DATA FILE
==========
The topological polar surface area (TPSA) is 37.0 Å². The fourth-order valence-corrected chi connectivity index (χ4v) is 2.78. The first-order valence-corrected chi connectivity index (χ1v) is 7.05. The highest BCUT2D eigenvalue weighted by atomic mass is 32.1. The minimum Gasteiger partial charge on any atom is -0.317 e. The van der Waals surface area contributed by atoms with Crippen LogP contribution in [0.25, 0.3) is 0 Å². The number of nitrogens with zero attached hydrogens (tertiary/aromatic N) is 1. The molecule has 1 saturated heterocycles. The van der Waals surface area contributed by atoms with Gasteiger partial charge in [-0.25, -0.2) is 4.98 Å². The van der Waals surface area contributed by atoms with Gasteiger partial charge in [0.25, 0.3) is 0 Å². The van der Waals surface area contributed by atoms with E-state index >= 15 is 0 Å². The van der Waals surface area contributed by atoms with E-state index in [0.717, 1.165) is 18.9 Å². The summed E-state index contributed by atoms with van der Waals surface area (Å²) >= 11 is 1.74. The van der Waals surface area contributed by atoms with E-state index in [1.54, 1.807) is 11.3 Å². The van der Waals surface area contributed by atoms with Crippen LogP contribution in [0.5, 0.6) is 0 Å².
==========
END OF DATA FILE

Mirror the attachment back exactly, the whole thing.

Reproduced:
The topological polar surface area (TPSA) is 37.0 Å². The fourth-order valence-corrected chi connectivity index (χ4v) is 2.78. The first-order valence-corrected chi connectivity index (χ1v) is 7.05. The highest BCUT2D eigenvalue weighted by atomic mass is 32.1. The minimum Gasteiger partial charge on any atom is -0.317 e. The van der Waals surface area contributed by atoms with Crippen LogP contribution in [0.25, 0.3) is 0 Å². The number of nitrogens with zero attached hydrogens (tertiary/aromatic N) is 1. The molecule has 1 saturated heterocycles. The van der Waals surface area contributed by atoms with Gasteiger partial charge in [-0.25, -0.2) is 4.98 Å². The van der Waals surface area contributed by atoms with Gasteiger partial charge in [0.25, 0.3) is 0 Å². The van der Waals surface area contributed by atoms with E-state index >= 15 is 0 Å². The van der Waals surface area contributed by atoms with E-state index in [0.717, 1.165) is 18.9 Å². The summed E-state index contributed by atoms with van der Waals surface area (Å²) >= 11 is 1.74. The van der Waals surface area contributed by atoms with E-state index in [1.54, 1.807) is 11.3 Å². The van der Waals surface area contributed by atoms with Crippen LogP contribution in [0.5, 0.6) is 0 Å².